Thomas Tallis (c. 1505 – 23.11.1585) is considered to be one of England’s greatest composers. He occupies a primary place in anthologies of English choral music, and he wrote the hugely popular, and memorable, Spem in alium for eight five-part choirs ’40-part Motet’.
In 1567, the city of London welcomed the visiting Italian musician and composer Alessandro Striggio and he presented his motet Ecce Beatam Lucem, written for the seemingly extravagant ensemble of 40 voice parts! The London audiences reacted to its rich and unique sonic world with great enthusiasm. As a result, it is suggested that two of England’s leading Catholic noblemen¹ issued a commission to the most senior and revered English composer of the day, namely Thomas Tallis, to match Striggio’s accomplishment. The resulting composition was none other than Spem in alium.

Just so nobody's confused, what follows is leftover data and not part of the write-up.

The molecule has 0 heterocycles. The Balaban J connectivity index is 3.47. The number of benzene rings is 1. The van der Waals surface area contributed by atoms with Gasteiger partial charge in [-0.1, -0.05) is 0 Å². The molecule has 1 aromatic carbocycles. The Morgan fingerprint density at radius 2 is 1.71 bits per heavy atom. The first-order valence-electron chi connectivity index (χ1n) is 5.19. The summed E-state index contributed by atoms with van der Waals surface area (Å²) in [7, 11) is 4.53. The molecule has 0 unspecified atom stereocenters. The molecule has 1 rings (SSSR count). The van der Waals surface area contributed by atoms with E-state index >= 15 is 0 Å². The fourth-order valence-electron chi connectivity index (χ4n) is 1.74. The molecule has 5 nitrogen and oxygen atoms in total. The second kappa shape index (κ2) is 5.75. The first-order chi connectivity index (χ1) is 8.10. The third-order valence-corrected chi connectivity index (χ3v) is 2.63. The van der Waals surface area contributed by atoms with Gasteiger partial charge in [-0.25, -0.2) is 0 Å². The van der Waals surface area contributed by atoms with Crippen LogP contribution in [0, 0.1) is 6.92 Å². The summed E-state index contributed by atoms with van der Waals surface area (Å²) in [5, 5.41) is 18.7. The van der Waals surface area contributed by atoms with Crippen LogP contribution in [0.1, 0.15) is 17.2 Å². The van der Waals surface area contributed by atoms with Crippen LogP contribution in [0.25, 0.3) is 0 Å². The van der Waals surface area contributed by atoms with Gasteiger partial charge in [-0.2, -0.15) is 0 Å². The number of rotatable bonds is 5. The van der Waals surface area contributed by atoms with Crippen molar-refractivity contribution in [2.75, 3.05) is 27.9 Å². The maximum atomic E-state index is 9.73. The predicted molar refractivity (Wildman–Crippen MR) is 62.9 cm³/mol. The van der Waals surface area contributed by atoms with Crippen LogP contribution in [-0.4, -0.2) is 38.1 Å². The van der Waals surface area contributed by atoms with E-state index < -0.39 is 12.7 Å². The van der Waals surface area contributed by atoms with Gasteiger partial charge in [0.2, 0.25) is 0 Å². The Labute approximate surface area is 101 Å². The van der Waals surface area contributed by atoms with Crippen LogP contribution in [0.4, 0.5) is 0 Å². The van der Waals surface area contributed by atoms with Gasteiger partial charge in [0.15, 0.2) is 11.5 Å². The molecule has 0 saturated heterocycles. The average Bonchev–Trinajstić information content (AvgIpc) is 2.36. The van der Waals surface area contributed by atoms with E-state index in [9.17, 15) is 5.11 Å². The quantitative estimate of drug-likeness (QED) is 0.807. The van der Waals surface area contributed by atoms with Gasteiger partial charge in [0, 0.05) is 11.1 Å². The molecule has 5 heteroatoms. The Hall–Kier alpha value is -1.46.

There are many fine recordings of this work in the catalogue but we would encourage you to explore the double CD set of Tallis’ Latin Church Music by the Taverner Consort & Choir and Andrew Parrott. Not only does this include a winning performance of Spem in alium but it also contains a veritable treasure chest of renaissance delights. This was recorded at St John-at-Hackney, London in late 1986 and still sounds simply wonderful.
¹ Thomas Howard, the fourth Duke of Norfolk, and Henry Fitzalan, the twelfth Earl of Arundel.